Specially designed Christmas labels featuring Santa Claus give a seasonal twist to these Coca-Cola bottles.   It should be possible to replace this fair use image with a freely licensed one. If you can, please do so as soon as is practical.
Specially designed Christmas labels featuring Santa Claus give a seasonal twist to these Coca-Cola bottles.

Images of Santa Claus were further cemented through Haddon Sundblom's depiction of him for The Coca-Cola Company's Christmas advertising. The popularity of the image spawned urban legends that Santa Claus was in fact invented by Coca-Cola. Nevertheless, Santa Claus and Coca-Cola have been closely associated.[2] The image of Santa Claus as a benevolent character became reinforced with its association with charity and philanthropy, particularly organizations such as the Salvation Army. Volunteers dressed as Santa Claus typically became part of fundraising drives to aid needy families at Christmas time.

A man dressed up as Santa Claus fundraising for Volunteers of America on the sidewalk of  street in Chicago, Illinois, in 1902. He is wearing a mask with a beard attached. DN-0001069, Chicago Daily News negatives collection, Chicago Historical Society.
A man dressed up as Santa Claus fundraising for Volunteers of America on the sidewalk of street in Chicago, Illinois, in 1902. He is wearing a mask with a beard attached. DN-0001069, Chicago Daily News negatives collection, Chicago Historical Society.

Some suspect that the depiction of Santa at the North Pole reflected popular opinion about industry at the time. In some images of the early 20th century, Santa was depicted as personally making his toys by hand in a small workshop like a craftsman. Eventually, the idea emerged that he had numerous elves responsible for making the toys, but the toys were still handmade by each individual elf working in the traditional manner. By the end of the century, the reality of mass mechanized production became more fully accepted by the Western public. That shift was reflected in the modern depiction of Santa's residence—now often humorously portrayed as a fully mechanized production facility, equipped with the latest manufacturing technology, and overseen by the elves with Santa and Mrs. Claus as managers [see Nissenbaum, chap. 2; Belk, 87-100]. Many television commercials depict this as a sort of humorous business, with Santa's elves acting as a sometimes mischievously disgruntled workforce, cracking jokes and pulling pranks on their boss. Santa Claus continues to inspire writers and artists, such as in author Seabury Quinn's 1948 novel Roads. Other additions to early ideas of Santa include Rudolph the Red-Nosed Reindeer, the ninth and lead reindeer immortalized in a Gene Autry song, written by a Montgomery Ward copywriter.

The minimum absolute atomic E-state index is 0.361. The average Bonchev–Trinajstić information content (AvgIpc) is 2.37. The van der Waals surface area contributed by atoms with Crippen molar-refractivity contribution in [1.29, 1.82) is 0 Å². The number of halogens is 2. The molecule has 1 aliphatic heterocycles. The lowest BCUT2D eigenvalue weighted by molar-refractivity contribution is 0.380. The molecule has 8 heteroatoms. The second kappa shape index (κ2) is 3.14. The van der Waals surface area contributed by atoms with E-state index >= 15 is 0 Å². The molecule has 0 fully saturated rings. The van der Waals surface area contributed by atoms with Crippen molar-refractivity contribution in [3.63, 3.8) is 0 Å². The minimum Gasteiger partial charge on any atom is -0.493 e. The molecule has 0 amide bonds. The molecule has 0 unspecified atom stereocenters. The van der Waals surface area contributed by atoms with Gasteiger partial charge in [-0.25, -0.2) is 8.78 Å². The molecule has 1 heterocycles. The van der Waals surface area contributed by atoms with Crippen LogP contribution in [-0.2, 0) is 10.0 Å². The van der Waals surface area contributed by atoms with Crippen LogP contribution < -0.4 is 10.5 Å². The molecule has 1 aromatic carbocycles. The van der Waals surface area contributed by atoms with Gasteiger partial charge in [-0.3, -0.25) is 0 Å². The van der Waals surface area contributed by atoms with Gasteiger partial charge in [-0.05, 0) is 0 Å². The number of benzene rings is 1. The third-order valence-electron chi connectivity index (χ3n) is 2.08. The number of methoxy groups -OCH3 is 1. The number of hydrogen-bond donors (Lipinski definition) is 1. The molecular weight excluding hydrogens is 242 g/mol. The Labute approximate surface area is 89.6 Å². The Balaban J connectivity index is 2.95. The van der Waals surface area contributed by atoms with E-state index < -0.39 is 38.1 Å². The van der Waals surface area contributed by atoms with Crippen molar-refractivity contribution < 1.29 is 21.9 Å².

Other possible origins

American mycologists Jonathan Ott, James Arthur, Jan Irvin and Andrew Rutajit as well as UK mycologist Dr. Patrick Harding suggest that many of the modern features attributed to Santa Claus may somehow be derived from those of the Kamchatkan or Siberian shaman. Apparently, during the midwinter festival (holiday season) in Siberia (near the North Pole), the shaman would enter a yurt (home) through the shangrak (chimney), bringing with him a sack of fly agaric mushrooms (presents) to give to the inhabitants. This type of mushroom is brightly colored red and white, like Santa Claus, though some question the relevance of this, the above scholars' research provides many astouding associations that make their work highly probable. The mushrooms were often hung (to dry) in front of the fireplace, much like the stockings of modern-day Christmas. Furthermore, the mushrooms were associated with reindeer who were known to eat them and become intoxicated. Reindeer are also associated with the shaman, and like Santa Claus, many people believed that the shaman could fly.[3]

See also


Home | Up | Origins of Santa Claus | Santa Claus rituals | Santa Claus on film | Christmas gift-bringers around the world

Christmas Guide, v. 2.0, by MultiMedia

This guide is licensed under the GNU Free Documentation License. It uses material from the Wikipedia.